Beetroot soup


When I was growing up, beetroot was not all that popular. It was only available tinned in Australia – at least I never saw it fresh then – and I remember religiously fishing it out of hamburgers and salad sandwiches.

But it’s since undergone a renaissance, reinvented as a red superfood. Low in calories, packed full of vitamins and minerals, it can lower blood pressure, increase stamina, fight cancer – you know, the usual drill… and now we've discovered the joys of roasting fresh beetroot as well as juicing it.

This week, we’re going back to basics, with a recipe our grandmothers have been eating for decades: Borscht. It’s a beetroot soup that comes in summer and winter versions. Very useful when some of your test kitchens are sweating it out in a sweltering summer, whilst the others are still shivering in mid-winter.


Borscht is a classic Russian Jewish soup – really, a classic Russian, Ukrainian, Polish, Baltic, Scandinavian soup; your life could be in danger if you choose among these competing claims as to who originated it!

This is the recipe of one of our Food is Love grandmothers – in fact great grandmother! - Ruth Hampel.

Ruth Hampel

Ruth who now lives in Melbourne, where she brought up her 3 sons. She herself was born in Germany and brought up in Russia.

Ruth Hampel with her 3 sons, Max, Alex and Danny

Ruth Hampel with her 3 sons, Max, Alex and Danny

Her parents took baby Ruth to Communist Russia when they went there to work in 1930. As a result, Ruth is one of the increasingly small set of people who remember first hand what it was like to live in Stalin’s Russia.


Ruth remembers people suffering well before World War Two began. The 1930's was a time of arbitrary arrests for imagined crimes across the Soviet Union. People were declared Enemies of the People and disappeared. You could wait years to find out the fate of loved ones who had been imprisoned in Soviet labour camps – or shot.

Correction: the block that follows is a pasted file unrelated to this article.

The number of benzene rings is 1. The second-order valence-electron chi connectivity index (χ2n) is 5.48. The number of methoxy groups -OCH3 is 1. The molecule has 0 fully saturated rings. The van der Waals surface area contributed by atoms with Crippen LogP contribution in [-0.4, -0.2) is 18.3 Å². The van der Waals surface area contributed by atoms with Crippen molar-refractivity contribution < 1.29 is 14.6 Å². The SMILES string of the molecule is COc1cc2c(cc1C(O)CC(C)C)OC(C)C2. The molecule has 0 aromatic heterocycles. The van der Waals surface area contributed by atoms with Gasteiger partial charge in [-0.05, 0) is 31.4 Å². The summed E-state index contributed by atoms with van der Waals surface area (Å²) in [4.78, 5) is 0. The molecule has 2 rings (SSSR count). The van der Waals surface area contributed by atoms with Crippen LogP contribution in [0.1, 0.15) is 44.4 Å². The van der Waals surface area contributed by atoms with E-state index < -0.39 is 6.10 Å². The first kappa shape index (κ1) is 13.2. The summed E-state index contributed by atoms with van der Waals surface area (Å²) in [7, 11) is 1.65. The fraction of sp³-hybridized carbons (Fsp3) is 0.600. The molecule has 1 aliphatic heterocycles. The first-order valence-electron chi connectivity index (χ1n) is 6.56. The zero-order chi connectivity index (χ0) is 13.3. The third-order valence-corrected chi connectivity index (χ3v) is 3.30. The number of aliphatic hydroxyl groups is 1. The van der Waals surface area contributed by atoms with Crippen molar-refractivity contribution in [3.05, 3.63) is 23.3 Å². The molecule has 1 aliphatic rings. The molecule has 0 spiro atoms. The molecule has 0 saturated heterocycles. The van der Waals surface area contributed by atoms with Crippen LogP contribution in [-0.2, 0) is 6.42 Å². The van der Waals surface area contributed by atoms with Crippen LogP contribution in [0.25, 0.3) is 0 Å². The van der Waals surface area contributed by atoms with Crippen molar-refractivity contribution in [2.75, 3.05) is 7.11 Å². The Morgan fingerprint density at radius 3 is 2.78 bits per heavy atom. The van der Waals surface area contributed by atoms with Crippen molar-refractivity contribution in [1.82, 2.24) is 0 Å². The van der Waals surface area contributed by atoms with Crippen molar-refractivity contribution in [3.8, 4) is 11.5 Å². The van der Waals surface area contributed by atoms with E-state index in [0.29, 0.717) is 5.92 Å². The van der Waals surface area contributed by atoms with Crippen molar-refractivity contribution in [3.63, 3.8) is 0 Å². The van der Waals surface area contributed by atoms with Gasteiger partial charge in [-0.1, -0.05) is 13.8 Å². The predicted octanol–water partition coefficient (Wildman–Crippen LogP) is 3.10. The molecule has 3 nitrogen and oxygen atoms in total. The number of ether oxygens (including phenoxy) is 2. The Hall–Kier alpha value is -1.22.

Although Ruth was a child, she was also affected. When she was seven, her parents were arrested. Her great good fortune was that a loving aunt took her in, saving her from the fate of thousands of other children like her - being sent to a state orphanage. The Soviets detained so many 'Enemies', they had to build extra orphanages. 


But officers from Russia's secret police, the KGB, kept tabs on Ruth even after her mother's arrest. She remembers at 9 years old,  2 KGB officers coming to the yard where she was playing near her aunt’s Moscow home, to try to talk her into leaving with them.

“Come with us! Do your aunt and uncle feed you? Do they beat you?”

She ran home, but she knew they were always watching her. Which was the point of the excercise, since after all they could have taken her by force if they'd wanted to. 

In 1941 Germany attacked Russia, bringing the Soviet Union into World War Two.

There was real panic in Russia as German troops closed in on Moscow. Civilians were being evacuated from the Russian capital, including Ruth and her family. Just as she was about to leave, two KGB officers approached her.

She was 11 years old. 

“Hello Ruth!”

“Where are you going?”

“To Kamchatka, with my mother,” Ruth replied.

“Why are you going to Kamchatka to your mother, she’s a traitor?”

“But my aunt and uncle have adopted me, I’m not going to my mother, I’m going with my new mother.”

They let her go. But that was how nimble Ruth had to be around authority figures, aged only 11.

“And that’s what the KGB had to do with their time when the Germans were at the gates of Moscow,” says Ruth now. 


Ruth was ultimately reunited with her mother – but not her father – a story we will tell in full in later posts. The account of their survival during the War, and their escape from Russia when the War ended, travelling West for months across the length of the vast, bombed out, lawless country in ruins is worthy of a film.

Ruth is an excellent cook and still prepares Russian dishes for herself and her family – including her mother's wonderful strawberry tart, which she now makes gluten-free for her grandchildren, and this beetroot soup.

Cooking: to roast or not to roast?

The big question for both the hot and cold soups is whether to throw the beets into the soup as is or to roast them first. Ruth prefers roasting, but she says that there is no one definitive recipe.

"From village to village across Russia borscht was done differently, just like minestrone in Italy!"